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SEVEN communities in Kilkenny, four in the city, and another in South Carlow gave out in excess of E500,000 to savers last week as part of a hugely successful penny bank saving drive that has put a stop to unscrupulous moneylenders preying on families trying to make ends meet in the recession and especially in the run up to Christmas.

SEVEN communities in Kilkenny, four in the city, and another in South Carlow gave out in excess of E500,000 to savers last week as part of a hugely successful penny bank saving drive that has put a stop to unscrupulous moneylenders preying on families trying to make ends meet in the recession and especially in the run up to Christmas.

Long time volunteer in the Butts, Kilkenny city, Teasie Brennan said it was heartening to see hundreds of people from the city come to St Canice’s parish centre to collect their savings. “Most of all I am extremely happy that we kept the moneylenders out of the Butts,” she said.

Pat McAuley, chairman of the Butts Savings Bank Committee was another very pleased by the huge turnout and the success of the scheme started five years ago and now a flagship for other communities in the region. “As you can see we have an even bigger turn-out than last year. We have more savers, more members and hopefully next year, our sixth year, will be even better,” he said.

David Barry, treasurer of committee said it was heartening to see so many people become regular savers and come to save even in the early part of the year when the weather was extremely cold. He was delighted to confirm there had been no drop in the amount being saved and said that in bad times, people did save,

The Butts Community Safety Bank was established five years ago and was the first of the eight community savings banks now operating in Carlow and Kilkenny. It was followed one month later by the second bank to be established in Newpark Close Family Resource Centre, Kilkenny. Last week it handed back a six figure sum in savings to local families and children. It now has more than 300 members with nearly half of those being children.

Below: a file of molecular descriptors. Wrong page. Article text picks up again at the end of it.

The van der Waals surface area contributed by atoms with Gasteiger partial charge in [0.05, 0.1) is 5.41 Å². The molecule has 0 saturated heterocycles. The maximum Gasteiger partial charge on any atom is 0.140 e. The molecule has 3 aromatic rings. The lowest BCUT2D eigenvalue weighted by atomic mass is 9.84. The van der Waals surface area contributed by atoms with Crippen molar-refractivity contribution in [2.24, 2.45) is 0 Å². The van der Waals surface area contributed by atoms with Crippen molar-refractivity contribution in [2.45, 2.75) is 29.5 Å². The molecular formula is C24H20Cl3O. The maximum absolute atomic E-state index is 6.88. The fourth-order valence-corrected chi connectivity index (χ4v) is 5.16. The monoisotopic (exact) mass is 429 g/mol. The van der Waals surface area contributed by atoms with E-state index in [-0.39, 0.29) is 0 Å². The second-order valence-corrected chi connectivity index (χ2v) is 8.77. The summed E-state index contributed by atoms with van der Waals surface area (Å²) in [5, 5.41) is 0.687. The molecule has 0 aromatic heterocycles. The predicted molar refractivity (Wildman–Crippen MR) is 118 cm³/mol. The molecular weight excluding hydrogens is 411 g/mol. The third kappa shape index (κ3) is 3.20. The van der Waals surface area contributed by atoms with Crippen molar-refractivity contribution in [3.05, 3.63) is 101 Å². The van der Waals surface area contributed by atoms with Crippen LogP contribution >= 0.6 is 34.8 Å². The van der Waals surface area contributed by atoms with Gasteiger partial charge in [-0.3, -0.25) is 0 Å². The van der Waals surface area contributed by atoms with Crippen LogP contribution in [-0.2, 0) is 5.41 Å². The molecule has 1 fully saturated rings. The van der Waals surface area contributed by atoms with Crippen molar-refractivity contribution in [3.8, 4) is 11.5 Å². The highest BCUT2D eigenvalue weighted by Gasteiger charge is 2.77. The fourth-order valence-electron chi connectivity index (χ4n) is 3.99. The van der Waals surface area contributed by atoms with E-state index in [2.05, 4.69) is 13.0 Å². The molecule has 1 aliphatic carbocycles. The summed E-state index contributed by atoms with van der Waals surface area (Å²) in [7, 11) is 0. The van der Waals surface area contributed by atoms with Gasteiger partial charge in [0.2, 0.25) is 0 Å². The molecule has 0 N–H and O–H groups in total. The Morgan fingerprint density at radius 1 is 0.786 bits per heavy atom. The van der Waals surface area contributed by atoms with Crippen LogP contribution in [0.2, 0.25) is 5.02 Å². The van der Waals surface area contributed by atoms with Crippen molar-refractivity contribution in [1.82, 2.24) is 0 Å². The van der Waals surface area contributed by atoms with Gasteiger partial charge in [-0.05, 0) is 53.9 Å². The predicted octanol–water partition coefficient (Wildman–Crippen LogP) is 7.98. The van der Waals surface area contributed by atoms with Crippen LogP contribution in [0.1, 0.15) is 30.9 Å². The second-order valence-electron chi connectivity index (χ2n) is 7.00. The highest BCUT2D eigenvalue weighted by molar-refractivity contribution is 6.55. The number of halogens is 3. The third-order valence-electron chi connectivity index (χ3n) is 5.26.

Five years ago this year the Community Savings Bank pilot was launched following a joint meeting with Sheila Donnelly, Manager Newpark Family Resource Centre; Fr McGrath Centre manager Stephen Murphy; members of the Board of the Fr. McGrath Centre; former and current directors of St. Canice’s Credit Union; Michael Sanders of MABS; Michael Walsh, Teasie Brennan and Marius Cassidy. It was a joint effort to respond to the growing problem of high interest charging money lending agencies operating in working class community areas. and it has been a huge success.

The Credit Union members played a key role in supporting and getting each of the eight community banks off the ground and still are actively involved in supporting volunteers develop and expand this valuable community and family service.

Volunteers now run the community savings schemes in the Butts, Newpark Close, Bishop Birch Place, Hebron Park (Happe House), Urlingford (The Mill) and Callan (Droichead) Family Resource Centres along with Freshford and Bagenalstown FRC.

Pat McAuley thanked the Fr. McGrath Centre, whose support for the Butts Savings Bank made it possible. And he paid tribute to the local voluntary tellers who give up their free time every Thursday night for 48 weeks every year to make the project possible: David Barry (treasurer), Anne Marie Clifford, Trish and Irene King, Michelle McEvoy (Byrne), Teasie Brennan, Joe O’ Grady and Carmel Joyce.

Pat also thanked the former and current St. Canice’s Credit Union directors for the role they played in helping start these community projects and the voluntary time they give up each year to supporting their continuing development. He also thanked the local family and child members of the Butts Bank and reminded them they would reopen for savings on the first Thursday of the new year at 6.30pm in the Fr. McGrath Centre.

Eleanor Doyle, the co-coordinator of Contact had a stand at the event to encourage people to get involved in the organisation. She stressed the importance of social contact among those who live alone or are elderly.